Chapter 3: Expanding as RecruitMilitary

Growing the newly-formed RecruitMilitary into a military veteran recruiting force required hiring lots of new employees. Among them was Larry Slagel. Drew and Larry met while serving in the Marine Corps when both were assigned to Recruiting Station (RS) Cincinnati. Larry handled the officer recruiting mission, while Drew, as the Executive Officer of the recruiting company, directed the large enlisted recruiting mission.

Drew brought Larry onboard to managing the growing recruiting team, and things were taking off. Larry recalled, “It was a small operation at first. We sat side by side all day and talked to candidates and employers. We had to unplug the phone to fax information to clients, and then plug it back in to talk to more candidates. But together with a handful of other employees, we rapidly took the company to another level.”

###Expanding with Job Boards

A common lament from potential clients soon became the impetus for new products. “Our sales team cold called and pitched to thousands of companies about the value of hiring veterans, but were frequently told, ‘We’d love to hire vets, but we don’t want to pay recruiting fees.’ I never wanted price to be an obstacle that got in the way of hiring a veteran, and that complaint greatly frustrated me,” said Drew. “I also wanted to find an economical way for companies to hire veterans who didn’t have college degrees.”

“Contingency recruiting is great when the economy is good, because companies have money to spend on hiring. During recessions and leaner times, companies don’t want to pay big fees to hire people, but there is still hiring going on,” said Larry. RecruitMilitary needed a way to attract veteran candidates and sell additional products to capture those opportunities.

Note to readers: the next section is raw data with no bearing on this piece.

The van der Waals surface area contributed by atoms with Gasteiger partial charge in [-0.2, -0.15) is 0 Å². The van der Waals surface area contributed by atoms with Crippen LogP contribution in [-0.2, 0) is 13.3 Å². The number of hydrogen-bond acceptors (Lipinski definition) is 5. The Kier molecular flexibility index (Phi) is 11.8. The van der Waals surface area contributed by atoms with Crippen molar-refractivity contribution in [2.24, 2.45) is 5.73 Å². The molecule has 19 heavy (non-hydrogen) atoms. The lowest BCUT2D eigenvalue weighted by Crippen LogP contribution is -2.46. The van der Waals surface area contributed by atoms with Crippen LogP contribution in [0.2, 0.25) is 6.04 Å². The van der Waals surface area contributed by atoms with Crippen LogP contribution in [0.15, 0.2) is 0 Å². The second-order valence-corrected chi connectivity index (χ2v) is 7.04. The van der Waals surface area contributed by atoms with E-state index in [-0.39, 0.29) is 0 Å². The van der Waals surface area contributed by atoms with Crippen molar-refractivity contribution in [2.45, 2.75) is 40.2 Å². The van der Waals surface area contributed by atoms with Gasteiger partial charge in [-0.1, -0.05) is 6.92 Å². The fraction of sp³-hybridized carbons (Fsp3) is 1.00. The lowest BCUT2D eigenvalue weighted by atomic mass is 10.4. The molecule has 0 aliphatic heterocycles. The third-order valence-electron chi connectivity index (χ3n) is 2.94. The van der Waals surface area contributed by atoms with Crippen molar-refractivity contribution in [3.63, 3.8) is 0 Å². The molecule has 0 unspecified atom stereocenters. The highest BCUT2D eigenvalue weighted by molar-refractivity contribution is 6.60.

At that time, the military-to-civilian recruitment industry consisted of contingency recruiters, like RecruitMilitary, and online job boards. The contingency industry tended to focus on finding jobs for JMO’s, the candidates most likely to generate large placement fees. However, JMO’s comprised less than ten percent of the average transition populace during a given year. Online job boards, on the other hand, were open to candidates of all ranks. They welcomed clients in any industry, and their candidate databases were open to people with all kinds of backgrounds.

The company formed four branch-specific job boards that would exploit military branch loyalty and attract candidates and employers with close affinities to the various branches:

These job boards also undercut the competition with free job postings for 60 days, a perk not offered by any leaders in the space. And while many competitors offered unlimited database access for up to $12,500 per user per year, RecruitMilitary offered access to a branch-specific database for $7,500. The company also offered a pay-per-use subscription and launched customized micro-sites in 2002. ecruitMilitary also became the first to offer a recruiter-assisted search (RAS) in the military-to-civilian market.

Drew turned to John Pacchetti, a Navy veteran who founded a military-to-civilian job board called to usher in these changes. RecruitMilitary soon purchased, and Pacchetti became RecruitMilitary’s Chief Information Officer. RecruitMilitary also expanded its contingency-recruiting candidate base by accepting candidates of all ranks.

“When I came up with the ideas for the job board and its associated product line, it was all so more veterans could be hired. By eliminating the objection of paying recruiting fees by introducing lower priced products and services, we hoped more companies would come on board,” Drew said.